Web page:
Route 66 has been commemorated about as much as any road can be. We’ve written songs about it and created shows that feature it. We write stories and make videos and build museums. Needless to say, The Mother Road is ingrained in America’s hearts, minds, and automotive history.
And plans have begun to officially commemorate it again.
According to SEMA, the U.S. Senate has unanimously passed legislation to create a commission that would recommend ways to commemorate the 100th anniversary of Route 66, which was commissioned in 1926 as the first all-paved U.S. highway. The “Route 66 Centennial Commission Act,” S. 1014, creates a 15-person commission with representatives appointed by the president of the United States based on recommendations from the Secretary of the U.S. Department of Transportation, U.S. House and Senate Republican and Democrat leaders, and the Governors of Illinois, Missouri, Kansas, Oklahoma, Texas, New Mexico, Arizona, and California.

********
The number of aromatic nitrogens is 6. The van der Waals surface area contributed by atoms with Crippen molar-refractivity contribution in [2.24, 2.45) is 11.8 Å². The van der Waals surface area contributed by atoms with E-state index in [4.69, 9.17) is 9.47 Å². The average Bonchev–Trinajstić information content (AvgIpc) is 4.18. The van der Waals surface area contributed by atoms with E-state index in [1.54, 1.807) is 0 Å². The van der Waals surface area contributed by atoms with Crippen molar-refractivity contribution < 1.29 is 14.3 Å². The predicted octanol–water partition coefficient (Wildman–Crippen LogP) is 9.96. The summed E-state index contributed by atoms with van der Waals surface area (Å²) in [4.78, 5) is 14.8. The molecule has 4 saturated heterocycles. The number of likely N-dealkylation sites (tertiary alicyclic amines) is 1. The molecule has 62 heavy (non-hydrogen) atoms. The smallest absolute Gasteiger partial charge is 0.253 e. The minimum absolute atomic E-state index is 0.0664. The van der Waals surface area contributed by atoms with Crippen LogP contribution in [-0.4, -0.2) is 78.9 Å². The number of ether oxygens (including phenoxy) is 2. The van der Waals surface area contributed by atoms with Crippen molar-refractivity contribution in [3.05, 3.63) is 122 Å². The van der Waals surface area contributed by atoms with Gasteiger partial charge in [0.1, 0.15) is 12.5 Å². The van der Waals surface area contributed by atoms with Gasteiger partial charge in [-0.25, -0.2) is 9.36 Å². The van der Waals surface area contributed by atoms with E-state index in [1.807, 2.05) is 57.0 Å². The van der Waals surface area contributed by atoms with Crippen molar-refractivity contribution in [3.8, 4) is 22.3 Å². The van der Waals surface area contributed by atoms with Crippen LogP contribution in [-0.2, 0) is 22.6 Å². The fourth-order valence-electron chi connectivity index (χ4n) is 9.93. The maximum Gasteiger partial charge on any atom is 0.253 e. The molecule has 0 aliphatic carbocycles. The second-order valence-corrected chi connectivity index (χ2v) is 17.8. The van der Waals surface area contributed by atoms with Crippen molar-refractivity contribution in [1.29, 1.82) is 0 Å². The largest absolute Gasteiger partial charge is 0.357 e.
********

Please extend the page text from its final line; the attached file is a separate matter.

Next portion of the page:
The bill provides the commission with two years from the time that each member is appointed to make recommendations to Congress for celebrating the 100th anniversary of Route 66 in 2026. The commission may recommend the production of various written materials, films and documentaries, education programs, artistic works, commemorative memorabilia and celebrations to commemorate Route 66’s storied history.
A similar version of this bipartisan bill, H.R. 66, passed the U.S. House of Representatives in 2019 by a margin of 393–22. Because there are minor differences between the two bills, the next step will be for the House to take up S. 1014.
We’ll keep you posted.